African Publishers Network
The African Publishers Network (APNET) was established in 1992, bringing together national publishers associations and publishing communities in the African continent to strengthen indigenous or independent publishing. After some years of dormancy APNET has recently started a rejuvenation process with Ernest Oppong acting as Executive Director. Stephanie Kitchen talked with Ernest about APNET's future plans.
Stephanie Kitchen (SK): The African Publishers Network (APNET) was established in 1992, bringing together national publishers
associations and publishing communities in the African continent to strengthen indigenous or independent publishing. Ernest, what are your
immediate and longer terms objectives for the organisation?
Ernest Oppong (EO): APNET’s immediate objectives are to encourage and formulate national and regional book policies. On November 22–23, 2017 APNET and presidents of the various African publishers associations had a regional conference in Yaounde, Cameroon organised by the World Intellectual Property Organisation (WIPO). One of the key issues was creating a national book policy and determining action plans to formulate those policies and to implement a legal framework within which local governments and the publishing industry can work together. APNET is actively working with international organisations such as WIPO, the International Publishers Association (IPA) and the International Federation of Reproduction Rights Organisations (IFRRO) to achieve this objective. As it stands now, a few African countries, including Ghana, Kenya, South Africa and Malawi, have the national book policy. However, local governments do not completely comply with the policy document because of the absence of legal backing.
APNET will support subscription to international conventions and standards where these serve national interests. It will establish an information network among African publishers.
This objective is being enhanced by revising and developing its publications and connecting African publishers to international publishers.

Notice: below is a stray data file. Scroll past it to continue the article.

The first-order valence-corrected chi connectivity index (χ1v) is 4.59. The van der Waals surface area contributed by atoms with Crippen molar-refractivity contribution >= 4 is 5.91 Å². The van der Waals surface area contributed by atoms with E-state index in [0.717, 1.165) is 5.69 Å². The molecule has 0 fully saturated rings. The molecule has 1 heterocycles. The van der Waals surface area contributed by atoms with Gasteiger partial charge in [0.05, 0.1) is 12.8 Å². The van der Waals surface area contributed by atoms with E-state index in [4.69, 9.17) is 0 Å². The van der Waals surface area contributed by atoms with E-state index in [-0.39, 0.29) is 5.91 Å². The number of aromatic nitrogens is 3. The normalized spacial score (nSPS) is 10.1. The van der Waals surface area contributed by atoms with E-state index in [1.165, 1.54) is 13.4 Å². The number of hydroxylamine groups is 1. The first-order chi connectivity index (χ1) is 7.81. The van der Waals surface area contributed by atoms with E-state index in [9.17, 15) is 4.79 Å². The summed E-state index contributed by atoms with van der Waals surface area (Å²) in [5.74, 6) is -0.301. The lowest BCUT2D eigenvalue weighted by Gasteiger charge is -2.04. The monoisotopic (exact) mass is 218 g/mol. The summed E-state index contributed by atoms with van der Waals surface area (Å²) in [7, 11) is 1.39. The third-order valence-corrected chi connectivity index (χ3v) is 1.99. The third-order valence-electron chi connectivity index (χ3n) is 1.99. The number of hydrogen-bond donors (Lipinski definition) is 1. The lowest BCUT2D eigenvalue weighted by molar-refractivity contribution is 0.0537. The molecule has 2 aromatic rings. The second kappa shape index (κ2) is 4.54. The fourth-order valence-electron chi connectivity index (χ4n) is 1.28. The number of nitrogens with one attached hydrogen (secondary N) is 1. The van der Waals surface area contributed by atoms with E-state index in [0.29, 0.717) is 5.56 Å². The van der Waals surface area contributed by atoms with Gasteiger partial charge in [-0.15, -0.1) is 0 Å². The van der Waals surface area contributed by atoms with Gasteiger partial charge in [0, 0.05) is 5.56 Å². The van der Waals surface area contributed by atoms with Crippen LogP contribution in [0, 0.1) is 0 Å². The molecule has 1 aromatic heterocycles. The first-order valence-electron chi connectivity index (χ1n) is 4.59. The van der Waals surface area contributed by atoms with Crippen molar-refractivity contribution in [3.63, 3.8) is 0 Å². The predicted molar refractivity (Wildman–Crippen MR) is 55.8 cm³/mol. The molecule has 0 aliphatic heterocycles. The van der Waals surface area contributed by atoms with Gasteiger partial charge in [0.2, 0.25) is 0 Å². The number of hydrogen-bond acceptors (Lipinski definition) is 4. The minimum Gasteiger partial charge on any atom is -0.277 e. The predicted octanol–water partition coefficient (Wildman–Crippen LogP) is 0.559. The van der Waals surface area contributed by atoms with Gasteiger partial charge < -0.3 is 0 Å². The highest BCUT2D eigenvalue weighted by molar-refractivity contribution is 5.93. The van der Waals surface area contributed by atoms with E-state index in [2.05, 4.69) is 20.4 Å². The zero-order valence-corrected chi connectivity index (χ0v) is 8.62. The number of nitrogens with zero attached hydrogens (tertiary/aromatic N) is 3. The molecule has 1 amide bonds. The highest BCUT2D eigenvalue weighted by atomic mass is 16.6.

The Network is promoting book trade among and beyond Africa. APNET is committed to promoting African books and trade in international book platforms. Our objective is to get African publishers selling and buying more book rights; translating into other languages etc.
Finally, it is engaging international donors for support.
Long term objectives include establishing mutual collaboration among African publishers and their respective governments; strengthening and consolidating training resources in Africa; partnering with some African universities and running publishing training programmes.
We would like to create reprographic rights organisations in African countries that do not have these and initiate and develop policy studies on the expansion and economic development of the publishing industries in Africa, and to formulate strategies that can be employed by governments, donors, banks and lenders, overseas partners and African publishers and their associations.
SK: Over the past 25 years or so, there have been both changes and continuities across different areas of publishing throughout the world. In the African context, some of the ‘continuities’ might include things like issues with national policies for text book procurement; the need to promote ‘local’ industries in the face of ‘competition’ from multinationals with colonial roots in the continent; the economies – sometimes the survival – of African independent publishers, particular book publishers, known generally for operating with low margins, and now in a digital world; shifting donor priorities. How do you see all this? What are the most urgent policy issues, in your view, bearing in mind the diversity of the continent?
EO: African publishers have a number of challenges with their respective governments due to the following reasons: African government see indigenous publishers as a threat; there is non-adherence of national book policies and procedures by government; the attempt of governments to take over textbook publishing in most countries including Tanzania and Rwanda. Unfortunately, governments that should allow publishers to secure textbook procurement contracts turn and act as publishers in some countries.
The solution to these unfortunate occurrences is to establish legal backing for national book policies so that no individual in any government office can unduly manipulate the policy against publishers.
Currently, the urgent policy issues are: setting national book policies; formulating legal frameworks for the policies; setting policy supporting the creation of reprographic rights organisations; international copyright law.